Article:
After gay sex, there are now moves to decriminalise suicide attempts under a bill introduced in Parliament.
In a major criminal law reform, the new Mental Health Care bill, 2013, introduced in Rajya Sabha, seeks to decriminalise acts of suicide and makes access to affordable mental health care a right for all.
The forward-looking bill links suicide attempt to the state of mental health of the person trying it. It explicitly states that acts of suicide will not be criminalised and those attempting suicide would be treated to be mentally ill unless proved otherwise and therefore exempted from the current provisions of Section 309 of Indian Penal Code.
"Notwithstanding anything contained in Section 309 of the IPC, any person who attempts suicide shall be presumed, unless proved otherwise, to be suffering from mental illness at the time of the bid and shall not be liable to punishment under the said Section," says Section 124 of the Bill.
The measure clarifies that the act of suicide and the mental health of the person committing the act are inseparably linked and have to be seen together and not in isolation.
The Bill lays down a proper provision for the treatment of persons attempting suicide.
It seeks to provide for mental health care for persons with mental illnesses and to protect, promote and fulfil the rights of such persons during delivery of mental health care and services.
It is the first time that the Government has come up with rights based approach in the mental health law.
The Law Commission will separately recommend this amendment to the Criminal Law which would eventually be effected by the Home Ministry.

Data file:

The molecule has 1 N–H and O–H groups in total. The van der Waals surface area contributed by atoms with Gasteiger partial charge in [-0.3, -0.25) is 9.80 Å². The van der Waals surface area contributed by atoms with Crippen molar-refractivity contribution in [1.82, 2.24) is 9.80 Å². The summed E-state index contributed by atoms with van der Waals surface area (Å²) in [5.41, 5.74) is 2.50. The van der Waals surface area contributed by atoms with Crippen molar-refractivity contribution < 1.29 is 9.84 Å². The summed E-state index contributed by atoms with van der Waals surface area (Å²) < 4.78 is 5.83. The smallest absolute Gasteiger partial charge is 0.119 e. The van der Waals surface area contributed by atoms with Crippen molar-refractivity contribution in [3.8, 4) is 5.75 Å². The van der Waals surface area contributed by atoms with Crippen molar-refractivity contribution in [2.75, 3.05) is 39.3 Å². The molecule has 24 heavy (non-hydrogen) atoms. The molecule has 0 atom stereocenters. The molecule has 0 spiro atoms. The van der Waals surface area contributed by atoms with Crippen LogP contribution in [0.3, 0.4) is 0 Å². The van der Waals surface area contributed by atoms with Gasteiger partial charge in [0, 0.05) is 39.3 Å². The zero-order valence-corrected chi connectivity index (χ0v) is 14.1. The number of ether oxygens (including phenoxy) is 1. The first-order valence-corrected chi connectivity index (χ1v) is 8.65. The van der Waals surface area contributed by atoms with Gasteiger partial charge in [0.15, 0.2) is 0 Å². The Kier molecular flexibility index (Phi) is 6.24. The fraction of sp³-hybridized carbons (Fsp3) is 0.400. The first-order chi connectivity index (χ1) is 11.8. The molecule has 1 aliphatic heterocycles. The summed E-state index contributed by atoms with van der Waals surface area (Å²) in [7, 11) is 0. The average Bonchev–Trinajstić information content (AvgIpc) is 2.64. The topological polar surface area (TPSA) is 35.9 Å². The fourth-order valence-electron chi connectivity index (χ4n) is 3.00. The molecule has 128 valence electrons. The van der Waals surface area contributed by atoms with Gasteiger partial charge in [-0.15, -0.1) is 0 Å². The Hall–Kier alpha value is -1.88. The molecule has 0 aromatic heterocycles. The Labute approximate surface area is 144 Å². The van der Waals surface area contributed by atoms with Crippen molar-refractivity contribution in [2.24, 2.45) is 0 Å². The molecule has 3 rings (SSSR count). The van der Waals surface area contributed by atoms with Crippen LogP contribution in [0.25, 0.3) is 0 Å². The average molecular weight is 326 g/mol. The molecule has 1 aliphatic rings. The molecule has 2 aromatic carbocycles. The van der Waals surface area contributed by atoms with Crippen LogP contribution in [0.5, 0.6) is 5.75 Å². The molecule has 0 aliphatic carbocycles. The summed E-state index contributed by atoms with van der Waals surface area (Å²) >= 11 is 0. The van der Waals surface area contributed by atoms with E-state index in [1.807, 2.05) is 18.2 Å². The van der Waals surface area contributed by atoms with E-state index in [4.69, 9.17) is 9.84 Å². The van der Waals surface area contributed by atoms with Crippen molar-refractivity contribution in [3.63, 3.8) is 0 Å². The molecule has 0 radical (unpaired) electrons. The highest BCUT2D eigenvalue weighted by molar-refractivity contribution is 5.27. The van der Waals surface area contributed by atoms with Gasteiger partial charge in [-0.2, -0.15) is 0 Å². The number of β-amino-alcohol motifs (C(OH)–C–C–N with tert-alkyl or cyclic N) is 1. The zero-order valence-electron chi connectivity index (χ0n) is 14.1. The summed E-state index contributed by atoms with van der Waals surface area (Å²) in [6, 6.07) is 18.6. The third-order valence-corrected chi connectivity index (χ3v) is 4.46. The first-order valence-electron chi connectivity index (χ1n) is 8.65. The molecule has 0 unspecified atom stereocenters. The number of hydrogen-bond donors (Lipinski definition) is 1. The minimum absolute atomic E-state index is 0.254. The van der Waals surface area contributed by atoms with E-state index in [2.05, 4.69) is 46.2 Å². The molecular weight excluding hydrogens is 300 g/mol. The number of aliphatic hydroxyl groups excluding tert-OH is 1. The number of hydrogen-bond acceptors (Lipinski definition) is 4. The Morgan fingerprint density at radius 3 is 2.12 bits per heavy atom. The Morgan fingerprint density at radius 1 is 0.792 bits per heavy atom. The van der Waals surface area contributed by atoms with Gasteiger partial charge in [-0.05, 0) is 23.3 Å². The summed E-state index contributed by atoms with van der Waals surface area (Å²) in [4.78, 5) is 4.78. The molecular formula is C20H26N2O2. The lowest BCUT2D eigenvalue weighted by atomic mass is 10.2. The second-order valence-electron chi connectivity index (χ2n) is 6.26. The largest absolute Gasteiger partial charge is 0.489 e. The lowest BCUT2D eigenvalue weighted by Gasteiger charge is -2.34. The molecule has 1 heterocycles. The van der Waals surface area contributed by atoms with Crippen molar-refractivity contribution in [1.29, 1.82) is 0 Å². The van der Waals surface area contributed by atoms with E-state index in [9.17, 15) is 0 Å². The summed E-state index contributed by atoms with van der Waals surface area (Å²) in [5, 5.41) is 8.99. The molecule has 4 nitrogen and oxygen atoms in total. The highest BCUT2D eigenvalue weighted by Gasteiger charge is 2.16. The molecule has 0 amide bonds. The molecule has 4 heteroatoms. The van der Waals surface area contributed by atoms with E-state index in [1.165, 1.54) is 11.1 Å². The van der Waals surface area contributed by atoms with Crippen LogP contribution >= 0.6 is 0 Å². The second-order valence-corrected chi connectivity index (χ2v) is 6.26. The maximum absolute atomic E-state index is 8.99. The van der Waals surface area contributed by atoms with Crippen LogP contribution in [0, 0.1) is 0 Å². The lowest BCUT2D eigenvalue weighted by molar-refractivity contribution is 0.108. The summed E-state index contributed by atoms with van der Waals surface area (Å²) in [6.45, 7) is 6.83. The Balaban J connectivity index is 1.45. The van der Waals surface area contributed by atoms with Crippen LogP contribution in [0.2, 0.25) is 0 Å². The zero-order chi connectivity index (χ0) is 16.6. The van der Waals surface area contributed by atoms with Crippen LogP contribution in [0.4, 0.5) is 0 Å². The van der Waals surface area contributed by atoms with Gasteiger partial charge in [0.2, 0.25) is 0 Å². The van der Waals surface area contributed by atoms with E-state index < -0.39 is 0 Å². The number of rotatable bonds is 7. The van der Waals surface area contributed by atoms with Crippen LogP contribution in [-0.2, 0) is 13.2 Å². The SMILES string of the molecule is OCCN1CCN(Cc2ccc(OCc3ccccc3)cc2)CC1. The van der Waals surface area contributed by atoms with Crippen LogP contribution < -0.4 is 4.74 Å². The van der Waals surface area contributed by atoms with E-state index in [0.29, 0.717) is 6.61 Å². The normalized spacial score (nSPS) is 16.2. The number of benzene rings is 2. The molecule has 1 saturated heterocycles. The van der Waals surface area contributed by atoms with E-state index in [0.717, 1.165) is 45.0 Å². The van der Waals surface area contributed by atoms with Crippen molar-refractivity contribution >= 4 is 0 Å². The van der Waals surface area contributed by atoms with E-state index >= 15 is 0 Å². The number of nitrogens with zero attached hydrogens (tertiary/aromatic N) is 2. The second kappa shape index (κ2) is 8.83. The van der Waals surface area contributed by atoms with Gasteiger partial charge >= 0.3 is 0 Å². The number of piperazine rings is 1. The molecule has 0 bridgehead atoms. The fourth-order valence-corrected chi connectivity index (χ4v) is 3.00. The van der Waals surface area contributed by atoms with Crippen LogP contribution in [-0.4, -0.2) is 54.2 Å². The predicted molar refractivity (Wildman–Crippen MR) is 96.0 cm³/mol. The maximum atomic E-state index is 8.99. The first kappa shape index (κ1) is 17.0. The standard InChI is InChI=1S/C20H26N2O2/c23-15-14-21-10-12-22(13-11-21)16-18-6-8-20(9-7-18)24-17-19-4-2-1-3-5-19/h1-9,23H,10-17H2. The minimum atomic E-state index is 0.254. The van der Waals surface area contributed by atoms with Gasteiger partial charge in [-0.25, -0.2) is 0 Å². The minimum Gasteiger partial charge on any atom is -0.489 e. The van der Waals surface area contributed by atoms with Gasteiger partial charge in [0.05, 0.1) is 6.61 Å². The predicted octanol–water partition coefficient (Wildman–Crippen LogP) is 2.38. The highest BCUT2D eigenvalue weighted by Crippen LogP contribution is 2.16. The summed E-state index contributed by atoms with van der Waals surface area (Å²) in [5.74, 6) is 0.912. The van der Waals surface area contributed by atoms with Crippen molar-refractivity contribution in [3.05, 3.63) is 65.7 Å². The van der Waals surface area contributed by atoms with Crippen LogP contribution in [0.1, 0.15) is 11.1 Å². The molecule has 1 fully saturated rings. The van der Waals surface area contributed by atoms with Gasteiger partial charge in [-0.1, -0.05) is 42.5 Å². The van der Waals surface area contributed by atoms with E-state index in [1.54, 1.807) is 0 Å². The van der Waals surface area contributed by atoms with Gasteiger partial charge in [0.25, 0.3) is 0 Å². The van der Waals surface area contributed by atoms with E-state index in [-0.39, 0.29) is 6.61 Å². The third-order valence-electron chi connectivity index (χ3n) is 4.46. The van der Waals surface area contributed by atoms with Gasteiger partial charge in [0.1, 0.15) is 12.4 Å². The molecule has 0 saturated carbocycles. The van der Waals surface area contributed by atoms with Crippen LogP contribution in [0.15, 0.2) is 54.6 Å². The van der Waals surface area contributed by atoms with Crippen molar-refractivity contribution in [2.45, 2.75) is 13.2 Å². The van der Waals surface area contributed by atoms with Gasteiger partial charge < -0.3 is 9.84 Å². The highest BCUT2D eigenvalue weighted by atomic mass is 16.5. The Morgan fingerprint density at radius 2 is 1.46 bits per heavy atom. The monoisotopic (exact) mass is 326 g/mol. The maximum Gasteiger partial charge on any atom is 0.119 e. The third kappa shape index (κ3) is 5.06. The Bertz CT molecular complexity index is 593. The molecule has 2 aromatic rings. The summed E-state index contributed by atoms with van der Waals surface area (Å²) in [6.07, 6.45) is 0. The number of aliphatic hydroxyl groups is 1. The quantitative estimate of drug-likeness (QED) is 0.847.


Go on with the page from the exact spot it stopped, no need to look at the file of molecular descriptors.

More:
However, Health Ministry sources said the Law Ministry agreed on the proposed Section in the new mental health care bill to decriminalise suicide.
"It is a landmark bill which takes care of the rights of the mentally ill. It is forward looking and India needed such a law. It strongly protects the rights of mentally ill and puts a lot of onus for the welfare of the ill on the Government," a Health Ministry official said.
The Bill fills the long-standing gap in the mental health law in India after the country ratified the UN Convention on the Rights of Persons with Disabilities requiring it to harmonise its laws with those prevalent worldwide.
India had signed the convention on October 1, 2007 and it came into force on May 3, 2008.
Once the Parliament passes the Bill and it is assented to by the President, it will replace the Mental Health Act of 1987.
The new Bill guarantees several rights to the mentally ill from the right to privacy in mental health establishments to the right to dignity.
It bars inhuman practices such as electro convulsive therapy without anaesthesia, sterilisation as a treatment for illness, chaining and tonsuring of heads of the mentally ill.
The Bill also provides stringent penalties for those found running unregistered mental health care establishments which would be fined with Rs 50,000 to Rs five lakh depending on the frequency of the offence.
It seeks to regulate the public and private mental health sectors and establish a mental health system integrated into all levels of general health care.
The law also provides for the Advance Directive to be furnished in writing by a person, irrespective of his mental illness, and registered with a Mental Board to be set up by the government at state and central levels.
This directive allows the individual to appoint a nominated representative to deal with the kind of treatment he wants in the case he falls mentally ill in future.
The Bill provides for a State Mental Health Authority and a Central Mental Health Authority along with a Mental Health Review Commission to regulate the sector and register institutions.
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